The Arkansas Novaculite stone has earned the reputation of the most sought-after natural abrasive worldwide and is a premiere sharpening product used not just as a knife sharpeners, but as woodworkers, jewelers, surgeons, dentists, veterinarians, die makers, gunsmiths, and goldsmiths. Other applications: calibration of x-ray crystallography machines and maintenance of ice skate and snow ski’s.

The days of visiting the knife sharpener are gone. It is rare that you will see a knife sharpening truck roaming the streets, dinging its bell, on a search for customers. Those days are gone because newer, easier methods of sharpening knives have been developed. You no longer need to know special techniques and methods to properly sharpen a knife. You don’t need to worry about holding your knife at the perfect angle to get a nice straight edge.
4. Start sharpening the first side of the blade. With your blade set at the prefect angle, you’re ready to start sharpening. Imagine you’re carving off a slim piece of the stone’s surface. Personally, I bring the blade into the stone. Other people stroke the blade away from the stone. Both ways work, so just use whatever technique you prefer. If the knife blade is curved or if it’s longer than the stone, you’ll need to sweep the blade sideways as you work, so the entire edge is sharpened evenly. Apply moderate pressure as you sharpen. No need to bear down hard on the blade. After you make one stroke, start back at the beginning and repeat. Do this about 6-12 times.
TO USE: Soak stone in water for no more than 5-10 minutes. Place stone on a damp cloth with the courser 400 grit side (dark green) facing up. Hold the knife so that it’s flat and perpendicular to the block, with the blade facing left. Holding the knife at a 20-degree angle, slowly sweep the edge of the blade from left to right down the length of the stone and continue until sharp. If stone starts to feel too dry, add more water. Be patient and take your time. Flip knife over and repeat on the other side (now moving from right to left). Be sure to sharpen both sides evenly. To polish the blade further, flip stone over to the fine 1000 grit side (light green) and repeat the process. When blade is honed to desired sharpness, wash and dry your knife. To clean your stone, simply rinse with water, wipe away any remaining metal residue with a rag, rinse again, then dry.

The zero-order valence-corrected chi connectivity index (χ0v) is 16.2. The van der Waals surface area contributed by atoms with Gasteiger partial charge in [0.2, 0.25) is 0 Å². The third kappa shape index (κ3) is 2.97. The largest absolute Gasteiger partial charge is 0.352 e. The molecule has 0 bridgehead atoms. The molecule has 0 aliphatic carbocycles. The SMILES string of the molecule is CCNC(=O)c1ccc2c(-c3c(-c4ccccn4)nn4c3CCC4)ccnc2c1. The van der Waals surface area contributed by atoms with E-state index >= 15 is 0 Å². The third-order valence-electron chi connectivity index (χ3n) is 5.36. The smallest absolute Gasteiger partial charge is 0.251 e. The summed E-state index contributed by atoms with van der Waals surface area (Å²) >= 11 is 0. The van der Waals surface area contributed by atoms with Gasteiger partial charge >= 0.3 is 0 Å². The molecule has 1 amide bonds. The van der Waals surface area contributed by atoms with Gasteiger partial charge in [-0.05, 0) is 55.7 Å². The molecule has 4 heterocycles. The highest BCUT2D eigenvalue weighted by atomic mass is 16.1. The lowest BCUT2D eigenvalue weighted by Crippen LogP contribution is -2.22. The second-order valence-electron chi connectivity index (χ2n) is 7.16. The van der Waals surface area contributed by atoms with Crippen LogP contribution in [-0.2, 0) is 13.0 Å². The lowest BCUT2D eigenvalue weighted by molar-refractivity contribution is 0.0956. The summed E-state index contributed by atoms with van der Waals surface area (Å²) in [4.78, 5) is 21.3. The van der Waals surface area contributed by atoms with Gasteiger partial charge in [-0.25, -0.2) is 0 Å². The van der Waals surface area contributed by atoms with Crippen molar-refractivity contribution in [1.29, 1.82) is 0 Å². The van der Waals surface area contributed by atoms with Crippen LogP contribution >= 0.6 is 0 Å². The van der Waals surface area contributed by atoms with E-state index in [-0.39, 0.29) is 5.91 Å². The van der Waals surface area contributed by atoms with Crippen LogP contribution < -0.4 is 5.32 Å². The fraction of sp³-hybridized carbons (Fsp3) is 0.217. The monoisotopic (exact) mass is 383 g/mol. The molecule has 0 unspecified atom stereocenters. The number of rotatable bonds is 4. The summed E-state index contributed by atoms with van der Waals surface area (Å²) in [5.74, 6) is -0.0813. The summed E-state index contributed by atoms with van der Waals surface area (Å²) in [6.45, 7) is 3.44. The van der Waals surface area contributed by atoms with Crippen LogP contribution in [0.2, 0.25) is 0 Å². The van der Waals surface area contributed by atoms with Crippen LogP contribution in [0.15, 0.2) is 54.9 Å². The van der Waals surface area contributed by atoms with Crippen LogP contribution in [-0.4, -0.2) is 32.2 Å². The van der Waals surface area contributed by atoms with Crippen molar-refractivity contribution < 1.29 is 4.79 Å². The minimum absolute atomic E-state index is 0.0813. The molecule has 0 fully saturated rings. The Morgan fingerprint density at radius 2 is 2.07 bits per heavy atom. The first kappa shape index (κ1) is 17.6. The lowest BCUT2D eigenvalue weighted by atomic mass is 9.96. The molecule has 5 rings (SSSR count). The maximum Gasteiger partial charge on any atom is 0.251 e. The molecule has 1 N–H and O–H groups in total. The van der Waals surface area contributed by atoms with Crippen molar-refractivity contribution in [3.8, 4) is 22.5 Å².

Everyone who owns a knife needs a sharpener. Even the highest-quality knife will lose its edge over time and with use. The metal wears away on the cutting board, it chips on animal bones and bends on tough root vegetables, and it dissolves in the acids and salts of the kitchen. A dull knife is a dangerous knife. To keep it safe, and to keep a knife working, you need to sharpen it regularly.

This set of two Norton combination waterstones provides four grits and also includes a flattening stone as an added value. The 220, 1000, 4000 and 8000 grit sides will handle everything from aggressive shaping to final polishing. They are 8" long by 3" wide, big enough to handle most knives and tools easily. Our most popular waterstone kit, this has everything you need to both sharpen with waterstones and maintain the stones themselves. A great starter set.
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